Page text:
When it comes to research, Dean Madden, PhD, finds beauty in small things. A professor of biochemistry and cell biology, Madden's interests lie in understanding the fundamental characteristics of ion channels in terms of their molecular structures and their interactions with protein partners.
Essential physiological processes such as respiration, muscle contraction, and nerve signaling are driven by ions moving across the cell membrane and creating an electrochemical gradient, Madden explains. Special ion transporters establish and maintain the gradients, while ion channels exploit them. These ion channels are proteins found in a cell's membrane which create tiny holes that allow specific molecules or atoms to pass through. Madden and his lab group of nine scientists—seven graduate students and two post-doctoral fellows—are specifically interested in two of these channels: the cystic fibrosis transmembrane conductance regulator (CFTR) and the glutamate receptor ion channel.
The absence of these ion channels can have serious consequences, says Madden. For example, those suffering from cystic fibrosis (CF) lack CFTR, and as a result, among other things, their bodies can't regulate salt or digest food, because the pancreas can't effectively secrete the enzymes needed to break down nutrients properly. "In the Middle Ages, people knew that a baby with extremely salty sweat had a serious health problem, although they didn't know what that problem was," he says. "Today doctors can treat the nutritional issues associated with CF pretty effectively, but we are still working to address the problem of patients' lung lining drying out—currently the major cause of mortality in those with CF—because the lack of CFTR leads to chronic infections and airway damage.
"In our lab, we're not working directly on CFTR," Madden continues, "but rather trying to understand the molecular handshakes that take place when CFTR operates in a cell—the regulatory interactions that control its behavior." If researchers could ascertain a way to keep CFTR functional for longer, Madden says, it could prove beneficial to patients with cystic fibrosis.
Although Madden relishes his time in the lab, research is but one aspect of his responsibilities at Dartmouth. He also teaches biochemistry and cell biology at Dartmouth and at Geisel, directs the Dartmouth COBRE Institute for Biomolecular Targeting and the Dartmouth CF Research Center, and serves as Dartmouth's vice provost for research. When queried as to how he manages to balance this generous complement of responsibilities, Madden begins to laugh. "Balance?" he quips, then quickly grows serious. "My lab team, faculty colleagues, and the vice provost's support team are really experienced and operate independently at a very high level without needing micro-management from me," he says.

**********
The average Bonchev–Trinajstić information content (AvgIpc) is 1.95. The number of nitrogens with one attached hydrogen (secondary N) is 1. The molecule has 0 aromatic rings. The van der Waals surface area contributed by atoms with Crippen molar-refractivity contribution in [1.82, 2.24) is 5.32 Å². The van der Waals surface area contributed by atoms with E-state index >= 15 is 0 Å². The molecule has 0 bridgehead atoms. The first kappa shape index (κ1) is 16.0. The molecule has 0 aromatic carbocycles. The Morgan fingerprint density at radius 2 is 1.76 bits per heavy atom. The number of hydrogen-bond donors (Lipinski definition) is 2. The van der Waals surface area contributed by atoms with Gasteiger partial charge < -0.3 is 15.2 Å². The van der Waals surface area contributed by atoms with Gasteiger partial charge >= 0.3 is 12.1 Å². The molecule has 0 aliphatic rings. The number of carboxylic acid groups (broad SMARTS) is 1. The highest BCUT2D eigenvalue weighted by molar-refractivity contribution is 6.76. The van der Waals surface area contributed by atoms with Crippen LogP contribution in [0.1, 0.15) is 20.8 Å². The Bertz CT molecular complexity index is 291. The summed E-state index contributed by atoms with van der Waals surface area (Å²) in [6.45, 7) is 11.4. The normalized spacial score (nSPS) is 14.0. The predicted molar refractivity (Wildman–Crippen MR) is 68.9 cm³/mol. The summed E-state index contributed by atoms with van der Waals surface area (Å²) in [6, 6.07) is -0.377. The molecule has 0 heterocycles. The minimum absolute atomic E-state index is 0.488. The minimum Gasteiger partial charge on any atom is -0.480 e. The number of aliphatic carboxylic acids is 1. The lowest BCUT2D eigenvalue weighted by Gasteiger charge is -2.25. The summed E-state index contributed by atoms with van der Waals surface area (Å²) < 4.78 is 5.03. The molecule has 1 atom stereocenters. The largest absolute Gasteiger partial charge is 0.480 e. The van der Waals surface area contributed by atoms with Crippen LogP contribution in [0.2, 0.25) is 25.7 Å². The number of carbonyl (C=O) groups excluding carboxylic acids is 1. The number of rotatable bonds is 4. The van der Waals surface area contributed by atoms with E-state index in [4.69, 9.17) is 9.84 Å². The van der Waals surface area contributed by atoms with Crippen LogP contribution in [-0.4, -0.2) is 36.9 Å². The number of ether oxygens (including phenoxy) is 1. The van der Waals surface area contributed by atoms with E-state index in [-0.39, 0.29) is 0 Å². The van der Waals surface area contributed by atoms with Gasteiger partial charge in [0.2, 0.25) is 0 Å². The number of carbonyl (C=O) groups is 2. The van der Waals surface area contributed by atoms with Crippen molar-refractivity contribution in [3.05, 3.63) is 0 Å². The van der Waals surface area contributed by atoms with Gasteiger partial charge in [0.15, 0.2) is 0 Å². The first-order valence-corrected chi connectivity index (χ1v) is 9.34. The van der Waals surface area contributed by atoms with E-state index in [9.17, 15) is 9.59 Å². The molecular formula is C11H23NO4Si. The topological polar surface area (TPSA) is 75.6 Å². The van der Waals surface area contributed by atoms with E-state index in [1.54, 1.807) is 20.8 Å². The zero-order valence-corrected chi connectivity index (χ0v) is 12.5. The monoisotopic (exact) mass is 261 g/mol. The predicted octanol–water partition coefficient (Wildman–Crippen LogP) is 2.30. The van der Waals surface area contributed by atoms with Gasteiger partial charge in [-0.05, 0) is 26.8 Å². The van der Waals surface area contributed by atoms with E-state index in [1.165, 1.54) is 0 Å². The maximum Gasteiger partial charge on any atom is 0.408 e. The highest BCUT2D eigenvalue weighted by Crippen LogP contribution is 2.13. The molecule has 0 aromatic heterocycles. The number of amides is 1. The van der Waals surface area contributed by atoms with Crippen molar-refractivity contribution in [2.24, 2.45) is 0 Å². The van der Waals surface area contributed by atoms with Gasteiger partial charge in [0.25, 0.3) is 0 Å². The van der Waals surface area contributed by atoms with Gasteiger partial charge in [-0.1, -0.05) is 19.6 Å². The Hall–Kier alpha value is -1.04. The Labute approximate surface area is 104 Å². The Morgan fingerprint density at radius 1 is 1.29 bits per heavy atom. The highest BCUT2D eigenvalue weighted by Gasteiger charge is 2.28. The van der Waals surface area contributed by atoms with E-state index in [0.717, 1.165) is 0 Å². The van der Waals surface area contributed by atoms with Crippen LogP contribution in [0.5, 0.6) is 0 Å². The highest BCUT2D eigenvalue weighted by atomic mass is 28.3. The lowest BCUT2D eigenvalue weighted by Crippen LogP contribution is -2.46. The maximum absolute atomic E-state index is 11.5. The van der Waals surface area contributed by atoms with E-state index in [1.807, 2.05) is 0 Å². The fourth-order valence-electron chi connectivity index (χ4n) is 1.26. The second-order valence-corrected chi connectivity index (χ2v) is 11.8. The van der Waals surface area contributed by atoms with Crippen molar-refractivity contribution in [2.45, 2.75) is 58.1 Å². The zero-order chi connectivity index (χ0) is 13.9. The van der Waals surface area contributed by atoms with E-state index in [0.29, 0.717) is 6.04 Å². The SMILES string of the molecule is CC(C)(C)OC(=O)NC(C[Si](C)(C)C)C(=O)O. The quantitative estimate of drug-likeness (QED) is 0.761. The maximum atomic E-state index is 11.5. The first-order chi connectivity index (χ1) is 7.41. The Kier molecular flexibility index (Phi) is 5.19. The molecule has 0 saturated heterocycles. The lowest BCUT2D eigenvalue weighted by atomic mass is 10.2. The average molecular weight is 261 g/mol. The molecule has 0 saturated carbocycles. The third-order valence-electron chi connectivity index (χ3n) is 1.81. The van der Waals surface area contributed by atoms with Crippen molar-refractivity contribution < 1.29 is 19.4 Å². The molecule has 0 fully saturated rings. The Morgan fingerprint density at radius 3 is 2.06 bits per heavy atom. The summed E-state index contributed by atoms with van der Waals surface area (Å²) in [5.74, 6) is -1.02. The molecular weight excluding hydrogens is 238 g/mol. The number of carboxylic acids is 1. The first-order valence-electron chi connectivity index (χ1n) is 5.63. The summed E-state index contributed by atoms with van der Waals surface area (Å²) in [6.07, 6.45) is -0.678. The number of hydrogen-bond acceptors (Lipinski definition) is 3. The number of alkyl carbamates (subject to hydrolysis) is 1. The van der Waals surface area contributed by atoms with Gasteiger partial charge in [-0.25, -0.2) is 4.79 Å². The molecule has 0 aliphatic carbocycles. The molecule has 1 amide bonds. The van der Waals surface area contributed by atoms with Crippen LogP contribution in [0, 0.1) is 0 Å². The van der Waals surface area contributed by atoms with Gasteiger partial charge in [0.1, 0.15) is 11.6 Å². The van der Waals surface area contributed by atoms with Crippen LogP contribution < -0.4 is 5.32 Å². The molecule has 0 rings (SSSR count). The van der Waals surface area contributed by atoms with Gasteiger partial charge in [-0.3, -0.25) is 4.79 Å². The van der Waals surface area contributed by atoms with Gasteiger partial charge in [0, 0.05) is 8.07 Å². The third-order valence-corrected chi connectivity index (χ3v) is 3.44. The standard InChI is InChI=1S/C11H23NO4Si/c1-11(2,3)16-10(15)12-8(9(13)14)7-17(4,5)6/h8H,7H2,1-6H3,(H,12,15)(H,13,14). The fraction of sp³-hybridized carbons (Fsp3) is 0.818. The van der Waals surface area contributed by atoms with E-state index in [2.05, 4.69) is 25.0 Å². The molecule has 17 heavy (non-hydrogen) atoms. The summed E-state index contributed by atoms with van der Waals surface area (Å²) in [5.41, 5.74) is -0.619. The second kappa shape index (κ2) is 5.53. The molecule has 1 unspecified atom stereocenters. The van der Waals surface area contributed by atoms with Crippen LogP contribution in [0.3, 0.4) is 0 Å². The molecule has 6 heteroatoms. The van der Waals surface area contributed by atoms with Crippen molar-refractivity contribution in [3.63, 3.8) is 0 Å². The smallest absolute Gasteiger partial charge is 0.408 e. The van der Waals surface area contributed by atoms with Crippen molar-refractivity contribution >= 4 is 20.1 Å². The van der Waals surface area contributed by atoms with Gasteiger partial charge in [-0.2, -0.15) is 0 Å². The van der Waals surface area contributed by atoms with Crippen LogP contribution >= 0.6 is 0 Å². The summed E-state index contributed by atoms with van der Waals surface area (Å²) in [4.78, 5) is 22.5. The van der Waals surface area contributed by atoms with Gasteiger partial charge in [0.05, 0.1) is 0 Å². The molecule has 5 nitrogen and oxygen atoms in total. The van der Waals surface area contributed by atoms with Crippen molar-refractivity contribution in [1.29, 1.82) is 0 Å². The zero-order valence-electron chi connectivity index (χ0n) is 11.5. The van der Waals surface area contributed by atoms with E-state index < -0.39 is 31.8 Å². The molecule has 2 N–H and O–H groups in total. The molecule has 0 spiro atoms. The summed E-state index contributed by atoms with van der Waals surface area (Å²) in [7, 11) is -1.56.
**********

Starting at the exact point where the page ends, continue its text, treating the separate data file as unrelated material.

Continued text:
The people in my lab tend to co-mentor one another, and as a result, I believe that everyone gains valuable insights into diverse perspectives.
Though Madden concedes that the demands of teaching, researching, and administering the work of the provost's office can be challenging at times, he also believes that this working model is sound. "It was a conscious decision to have someone wearing academic hats take on the administrative role, because it helps administrators stay abreast of what's going on in labs and classrooms as well as understand the ramifications of their decisions on both teachers and researchers."
The ability to manage his trio of jobs effectively requires strong support on the administrative side, Madden reiterates, as well as a sense of community within his lab group, where a great deal of co-mentoring takes place. As the 2012 recipient of the Faculty Mentor Award, Madden is keenly aware of the value of sharing ideas and experiences. "The people in my lab tend to co-mentor one another, and as a result, I believe that everyone gains valuable insights into diverse perspectives." Some of the students in his lab are focused on traditional academic careers, Madden explains, while others are interested in industry research and yet others are intent on pursuing policy or consulting roles.
Madden says he has also regularly witnessed the benefits of cross-disciplinary interests while instructing students in BIOC110, the Geisel first-term biochemistry course. "There's increasing diversity in medical students' undergraduate experiences and I believe it's quite valuable. The fundamental ability to dissect a problem and interrogate data can be learned in a variety of disciplines—it's not just students with degrees in more traditional fields such as biology and chemistry who succeed in the course. Students from non-traditional medical school majors such as history or economics oftentimes bring new insights and a fresh perspective to the problem at hand, too. These perspectives can be particularly valuable in understanding the whole patient, which really needs to be the focus of the whole medical enterprise."
On those rare occasions when Madden isn't working, he likes to go downtown and catch a film at the campus film series, read—history in particular—and travel. And in the warmer months, he tries to grab a swim in the Connecticut River every evening when he gets home. "That's one of the nicest things about Hanover—it's so easy to do extra-curricular activities. This is a wonderful place to live."
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